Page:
The Trust Conference is an annual event that brings together leading Trust experts from around the world. This year, the event saw excellent contributions from brain researcher, Dario Nardi, who considered the neuroscience of Trust; Penny Power OBE, the social digital entrepreneur and Roger James Hamilton, Founder of the Entrepreneurs Institute.
Hamilton clearly hit a nerve when he suggestion CEOs should become Chief Engagement Officers rather than simply Chief Executive Officers. He went on to explain why organisations should care about Trust. According to Hamilton, organisations with a high degree of Trust see the following benefits:
- Higher productivity
- Increased profits
- Greater engagement
- Higher retention
- Greater ownership
- More fun
Stephen MR Covey, author of the Speed of Trust, spoke from America through a video link. He was able to add some measurable data to these headlines. His research suggests that organisations with a high degree of Trust are 300% more valuable; and a 10% increase in Trust has the same impact on job satisfaction as a 36% increase in pay.
Covey has a great way of distilling his findings into neat packages. In summarising the benefits of Trust he provided this brief and compelling formula:
Increased Trust = Increased Speed and Decreased Costs.
Later he likened credibility to a tree, with highly visible elements of competence (capabilities and results) forming the trunk and foliage – clearly visible to all, and the components of character (integrity and intent) providing the supporting root system.
Hollie Delaney gave some practical examples of Trust in action in her role as Director of People Experiences for Zappos.com. One particularly interesting example was the co-worker bonus. Each year, every employee has twelve $50 bonuses they can award to a particularly helpful colleague. The system was considered risky and potentially open to misuse. Yet, explained Hollie, there was no abuse and the greatest challenge was getting employees to give the awards to anyone.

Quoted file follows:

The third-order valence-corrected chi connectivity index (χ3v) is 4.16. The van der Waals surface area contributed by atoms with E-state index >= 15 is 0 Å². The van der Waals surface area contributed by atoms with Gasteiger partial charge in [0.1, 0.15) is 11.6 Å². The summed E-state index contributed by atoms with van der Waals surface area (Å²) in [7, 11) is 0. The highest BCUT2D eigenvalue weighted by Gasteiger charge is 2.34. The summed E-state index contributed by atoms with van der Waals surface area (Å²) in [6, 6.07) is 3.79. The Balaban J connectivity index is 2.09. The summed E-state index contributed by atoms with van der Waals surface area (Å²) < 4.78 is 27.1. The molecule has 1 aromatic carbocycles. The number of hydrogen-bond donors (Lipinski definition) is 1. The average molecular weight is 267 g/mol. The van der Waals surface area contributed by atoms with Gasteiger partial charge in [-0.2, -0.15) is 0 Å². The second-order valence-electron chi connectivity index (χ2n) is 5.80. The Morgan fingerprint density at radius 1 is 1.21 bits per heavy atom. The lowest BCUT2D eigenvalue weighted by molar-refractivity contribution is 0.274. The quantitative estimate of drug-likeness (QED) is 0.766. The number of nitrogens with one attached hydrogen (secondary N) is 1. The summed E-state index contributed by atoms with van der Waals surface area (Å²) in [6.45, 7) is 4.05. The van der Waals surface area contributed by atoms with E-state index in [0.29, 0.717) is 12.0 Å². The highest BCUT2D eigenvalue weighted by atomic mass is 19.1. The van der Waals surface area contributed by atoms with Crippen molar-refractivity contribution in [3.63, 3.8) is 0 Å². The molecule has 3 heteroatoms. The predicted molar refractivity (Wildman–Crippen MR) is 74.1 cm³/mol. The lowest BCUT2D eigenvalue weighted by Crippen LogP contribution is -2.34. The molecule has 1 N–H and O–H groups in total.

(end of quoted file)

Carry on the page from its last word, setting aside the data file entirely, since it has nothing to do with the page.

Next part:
I was more concerned by Hollie’s suggestion that 50% of Zappos recruitment interviews are based on “cultural fit”. While I understand the appeal of this approach, it does appear to close the door on diversity and at worst could become an excuse for thinly veiled discrimination.
Every speaker was received well, but it’s fair to say there was a palpable buzz when Sir Bob Geldof took to the stage. Geldof was amusing, insightful, challenging and profane and spoke pretty much as he sings – without using any real notes.
He challenged politicians’ ongoing pursuit of “more” which he considered unsustainable. And, he added, “we are all complicit in this”. The 20th century infrastructures of Trust have collapsed, he said, and 14 years into the 21st century we have yet to build replacements.
Sir Bob’s ire was particularly focused on bankers, for whom he clearly has little time. His frustration and anger were tangible, but delivered in a highly engaging way.
Ultimately, he came across as quite a humble man for someone who has achieved so much. Asked about his legacy he replied:
“I’m not really proud of anything I’ve done. Just relieved it worked.”
Photo by kind permission: Martin Beale at MJB Photo www.mjbphoto.co.uk